October 11, 2022

Term sheets: 3 practical tips for founders

By Babbage

If you’re reading this blog, then you presumably already know what a term sheet is. But just in case you need a reminder, let me offer a brief definition (and yes – I do have my computer open to the Wikipedia entry. Why reinvent?). Here goes:

“Within the context of venture capital financing, a term sheet typically includes conditions for a startup company. The key offering terms in such a term sheet include (a) amount raised, (b) price per share, (c) pre-money valuation, (d) liquidation preference, (e) voting rights, (f) anti-dilution provisions, and (g) registration rights.”

So there – that should clear things up for you 100%. Just make sure to cover these seven simple areas with your attorney, and of course, things will be super swell with any terms sheets that you might be handed by a venture capital team such as ours. Yes – just review the terms and there should not be any real risk to you. Everything will be as you expect. No sweat.

Uh… not.

The truth is that you could spend a lifetime working on term sheets – and for some of us, it seems like we’ve been doing just that – and still not feel like you are an expert in this fine art of startup financing. Term sheets are complex, and they can lead to massive surprises, and the only reasonable approach for startups is to mitigate the risk as best they can. This is the truth.

That said, we can offer some useful tips on term sheets from our perspective – three tips, specifically, that we hope will help you navigate the term-sheet waters as you seek financing for your company. These tips presume that you are a founder of your company and that you are in the midst of an early or mid-series round of financing. Here they are:

Tip 1: Getting a term sheet does not mean that your startup success is now confirmed.

As a venture capital team, not to mention as career entrepreneurs who’ve worked the term sheet process from both sides of the table, we cannot emphasize enough the importance of damping down the celebrating when a term sheet comes your way.

Too many founding teams, especially ones who are new to the startup funding process, receive their first term sheet and then assume that their success is guaranteed. This is not the right mindset in our opinion and, given the incredible challenges of steering a startup to real success, we believe that a solid mindset is essential.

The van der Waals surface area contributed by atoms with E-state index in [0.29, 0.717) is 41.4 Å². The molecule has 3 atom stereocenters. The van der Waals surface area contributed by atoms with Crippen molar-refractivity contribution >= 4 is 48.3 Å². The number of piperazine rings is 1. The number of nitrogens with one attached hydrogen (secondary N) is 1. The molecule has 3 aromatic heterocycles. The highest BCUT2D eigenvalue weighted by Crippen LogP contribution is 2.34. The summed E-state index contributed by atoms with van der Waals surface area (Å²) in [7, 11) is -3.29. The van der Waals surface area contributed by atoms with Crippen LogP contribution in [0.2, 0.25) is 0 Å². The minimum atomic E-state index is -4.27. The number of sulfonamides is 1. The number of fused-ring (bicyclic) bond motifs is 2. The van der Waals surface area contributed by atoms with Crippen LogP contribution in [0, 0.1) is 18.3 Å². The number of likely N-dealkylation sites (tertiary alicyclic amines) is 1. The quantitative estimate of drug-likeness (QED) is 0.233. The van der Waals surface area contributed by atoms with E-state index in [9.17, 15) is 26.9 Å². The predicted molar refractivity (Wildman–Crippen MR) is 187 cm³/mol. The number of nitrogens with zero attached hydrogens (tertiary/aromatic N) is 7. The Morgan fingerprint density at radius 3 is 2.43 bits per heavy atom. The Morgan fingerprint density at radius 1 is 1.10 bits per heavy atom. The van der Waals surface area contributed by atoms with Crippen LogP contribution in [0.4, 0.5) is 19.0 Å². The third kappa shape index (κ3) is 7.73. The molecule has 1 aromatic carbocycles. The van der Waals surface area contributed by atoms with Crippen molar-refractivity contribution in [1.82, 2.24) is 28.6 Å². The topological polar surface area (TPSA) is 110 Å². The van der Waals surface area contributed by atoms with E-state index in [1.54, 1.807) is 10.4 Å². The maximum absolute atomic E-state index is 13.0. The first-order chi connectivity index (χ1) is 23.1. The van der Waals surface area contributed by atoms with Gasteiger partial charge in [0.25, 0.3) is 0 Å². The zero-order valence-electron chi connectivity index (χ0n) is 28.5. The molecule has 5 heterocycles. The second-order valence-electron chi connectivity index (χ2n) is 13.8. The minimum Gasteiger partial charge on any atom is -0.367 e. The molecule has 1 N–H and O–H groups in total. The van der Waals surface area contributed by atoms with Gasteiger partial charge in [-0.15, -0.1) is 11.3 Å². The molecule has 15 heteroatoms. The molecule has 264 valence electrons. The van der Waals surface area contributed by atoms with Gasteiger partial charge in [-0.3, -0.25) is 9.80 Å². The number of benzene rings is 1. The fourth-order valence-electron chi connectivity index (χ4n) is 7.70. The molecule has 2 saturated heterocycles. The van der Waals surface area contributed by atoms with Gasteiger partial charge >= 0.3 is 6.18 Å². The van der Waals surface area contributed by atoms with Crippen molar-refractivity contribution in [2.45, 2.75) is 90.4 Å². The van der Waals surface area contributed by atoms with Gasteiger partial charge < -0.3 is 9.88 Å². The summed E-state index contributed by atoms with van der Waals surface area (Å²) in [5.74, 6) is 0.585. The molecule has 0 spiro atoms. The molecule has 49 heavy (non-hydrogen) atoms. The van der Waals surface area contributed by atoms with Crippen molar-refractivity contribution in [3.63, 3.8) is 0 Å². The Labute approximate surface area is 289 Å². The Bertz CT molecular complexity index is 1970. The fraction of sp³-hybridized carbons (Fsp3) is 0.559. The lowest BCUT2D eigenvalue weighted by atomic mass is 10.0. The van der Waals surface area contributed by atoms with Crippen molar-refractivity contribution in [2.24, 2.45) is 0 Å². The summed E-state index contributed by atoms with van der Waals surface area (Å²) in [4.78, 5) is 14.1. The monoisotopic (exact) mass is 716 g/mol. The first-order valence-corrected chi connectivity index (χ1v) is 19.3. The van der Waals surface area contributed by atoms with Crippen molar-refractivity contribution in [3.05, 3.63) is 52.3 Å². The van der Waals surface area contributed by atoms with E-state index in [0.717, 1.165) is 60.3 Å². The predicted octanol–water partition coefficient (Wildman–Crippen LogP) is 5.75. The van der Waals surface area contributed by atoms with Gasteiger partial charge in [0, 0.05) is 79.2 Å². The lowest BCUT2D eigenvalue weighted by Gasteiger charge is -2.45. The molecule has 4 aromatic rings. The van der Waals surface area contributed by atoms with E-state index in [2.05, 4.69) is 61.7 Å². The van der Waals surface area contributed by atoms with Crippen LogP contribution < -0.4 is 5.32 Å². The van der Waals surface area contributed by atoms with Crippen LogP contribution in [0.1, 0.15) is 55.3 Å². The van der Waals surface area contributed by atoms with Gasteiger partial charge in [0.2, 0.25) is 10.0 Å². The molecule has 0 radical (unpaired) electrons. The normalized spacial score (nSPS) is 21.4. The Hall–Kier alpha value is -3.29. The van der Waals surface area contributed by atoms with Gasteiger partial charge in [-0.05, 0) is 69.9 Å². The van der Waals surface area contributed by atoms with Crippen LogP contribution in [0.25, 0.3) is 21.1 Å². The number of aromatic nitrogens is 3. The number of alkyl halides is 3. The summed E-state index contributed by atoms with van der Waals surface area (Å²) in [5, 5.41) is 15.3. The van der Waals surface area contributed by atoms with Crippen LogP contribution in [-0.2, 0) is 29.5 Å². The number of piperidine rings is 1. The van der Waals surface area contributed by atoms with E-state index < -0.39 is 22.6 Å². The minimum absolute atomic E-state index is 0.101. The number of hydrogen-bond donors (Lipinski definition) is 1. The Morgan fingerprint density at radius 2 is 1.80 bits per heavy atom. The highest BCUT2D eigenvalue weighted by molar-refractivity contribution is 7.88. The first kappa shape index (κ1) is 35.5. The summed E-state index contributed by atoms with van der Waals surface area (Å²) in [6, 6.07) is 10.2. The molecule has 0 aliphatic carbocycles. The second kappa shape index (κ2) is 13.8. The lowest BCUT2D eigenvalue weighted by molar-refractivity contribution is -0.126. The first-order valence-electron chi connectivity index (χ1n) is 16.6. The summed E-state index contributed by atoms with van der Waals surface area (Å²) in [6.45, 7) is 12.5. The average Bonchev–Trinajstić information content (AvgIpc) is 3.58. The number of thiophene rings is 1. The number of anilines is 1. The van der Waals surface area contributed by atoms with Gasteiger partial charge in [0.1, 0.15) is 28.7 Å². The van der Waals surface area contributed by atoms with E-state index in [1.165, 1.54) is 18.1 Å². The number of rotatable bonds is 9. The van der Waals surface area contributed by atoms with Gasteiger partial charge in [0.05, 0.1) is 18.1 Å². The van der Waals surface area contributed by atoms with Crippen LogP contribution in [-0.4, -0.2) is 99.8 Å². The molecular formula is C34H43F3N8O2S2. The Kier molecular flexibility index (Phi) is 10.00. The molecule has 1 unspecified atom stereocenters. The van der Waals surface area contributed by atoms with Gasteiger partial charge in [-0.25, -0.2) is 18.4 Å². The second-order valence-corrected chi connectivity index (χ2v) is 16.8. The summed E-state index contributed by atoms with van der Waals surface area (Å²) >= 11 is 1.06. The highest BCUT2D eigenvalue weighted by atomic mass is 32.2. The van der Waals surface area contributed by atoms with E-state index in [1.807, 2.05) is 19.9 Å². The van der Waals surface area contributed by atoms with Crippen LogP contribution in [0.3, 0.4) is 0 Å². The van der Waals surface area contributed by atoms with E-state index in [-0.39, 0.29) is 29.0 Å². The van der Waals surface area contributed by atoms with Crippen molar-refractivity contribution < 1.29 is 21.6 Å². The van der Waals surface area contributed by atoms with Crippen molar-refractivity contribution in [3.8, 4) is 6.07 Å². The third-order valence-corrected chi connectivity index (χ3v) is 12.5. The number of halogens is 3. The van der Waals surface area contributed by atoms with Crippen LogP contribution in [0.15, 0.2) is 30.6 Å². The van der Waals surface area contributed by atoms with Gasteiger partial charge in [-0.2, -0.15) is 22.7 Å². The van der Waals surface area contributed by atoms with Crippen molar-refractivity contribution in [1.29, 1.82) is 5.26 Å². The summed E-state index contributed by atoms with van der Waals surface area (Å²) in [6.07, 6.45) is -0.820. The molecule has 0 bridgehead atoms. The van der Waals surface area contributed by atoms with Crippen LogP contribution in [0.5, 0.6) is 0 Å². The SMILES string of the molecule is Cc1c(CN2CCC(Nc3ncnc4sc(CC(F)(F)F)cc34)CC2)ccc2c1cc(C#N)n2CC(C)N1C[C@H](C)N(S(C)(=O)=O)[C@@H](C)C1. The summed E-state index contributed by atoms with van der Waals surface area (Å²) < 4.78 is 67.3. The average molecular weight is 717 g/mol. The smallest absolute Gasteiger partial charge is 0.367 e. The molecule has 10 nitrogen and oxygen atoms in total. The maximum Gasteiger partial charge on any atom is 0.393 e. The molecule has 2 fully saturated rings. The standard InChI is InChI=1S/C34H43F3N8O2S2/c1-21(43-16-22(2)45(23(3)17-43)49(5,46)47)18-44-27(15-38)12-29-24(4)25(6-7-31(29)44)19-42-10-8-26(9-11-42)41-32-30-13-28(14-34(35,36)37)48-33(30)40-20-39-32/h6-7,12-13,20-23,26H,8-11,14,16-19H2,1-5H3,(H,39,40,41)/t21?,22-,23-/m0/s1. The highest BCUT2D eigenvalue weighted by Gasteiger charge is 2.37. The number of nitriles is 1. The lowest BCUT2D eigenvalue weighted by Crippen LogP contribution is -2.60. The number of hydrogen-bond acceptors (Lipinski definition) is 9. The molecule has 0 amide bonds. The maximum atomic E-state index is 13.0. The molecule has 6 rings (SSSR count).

Perhaps a more suitable approach is to view a term sheet as the first step in a massively long and arduous journey – one that will leave many people behind, that will create all sorts of unforeseen challenges, and that will result in a company that often only marginally resembles the one you’d intended when you got started.

Of course, you should be pleased if you are looking at that first term sheet – and you should use it to help get additional ones for review. But also understand that terms sheets are non-binding and that, even if a financing deal is negotiated, the work just grows in intensity from there. 

Tip 2: Make sure you have experts in your corner who can help you understand and negotiate.

We cannot emphasize enough the importance of making certain that you have a good team to review and analyze the details of a term sheet. Our team at Ballistic Ventures, for example, agrees that the best deals are the ones where everyone seems to be on the same page. And this can only happen when the startup team is well-informed.

Some founders try to use YouTube videos, internet articles, or other free resources to inform their judgment on term sheets. While this is advised for background learning, we’d suggest that you get what you pay for. Instead, work your local network, starting with your legal team, to ensure that the right people are in your corner helping you interpret every aspect of the term sheet.

Without proper due diligence and review, it’s easy for startup founders to miss the details of minimum money to be raised, pre-money valuations, dilution issues, and all sorts of other specifics. This is not an area in which to skimp if you’re a founder. Get the right people working for you – and with you – to ensure clarity in all aspects of the deal being reviewed.

Tip 3: Try to work with reputable VC firms with track records you can review.

Okay, you can start by assuming that we believe we are a reputable venture capital firm – and that our track record as investors and founders speaks for itself. So, if you are dealing with us, you can skip this third tip.

For everyone else, and for any interactions you might be having with other VC firms, be advised that quite a bit of money is being raised and invested in cybersecurity ventures. By some estimates, this number passed $30B in 2021. This implies that there is a strong possibility that a less experienced firm might become involved in your financing.

Before you view this as good news – and yes, it will increase the chances of you getting funded – it also increases the chances that your term sheet might include provisions that are not in your best interest. The only way to address this, to the degree possible, is to stick with reputable firms. And if you are finding yourself in discussions with venture capital firms with a more dubious track record – see tip #2.

Let us know your thoughts on these three tips and on your own experiences with term sheets from VC firms. We hope to hear from you.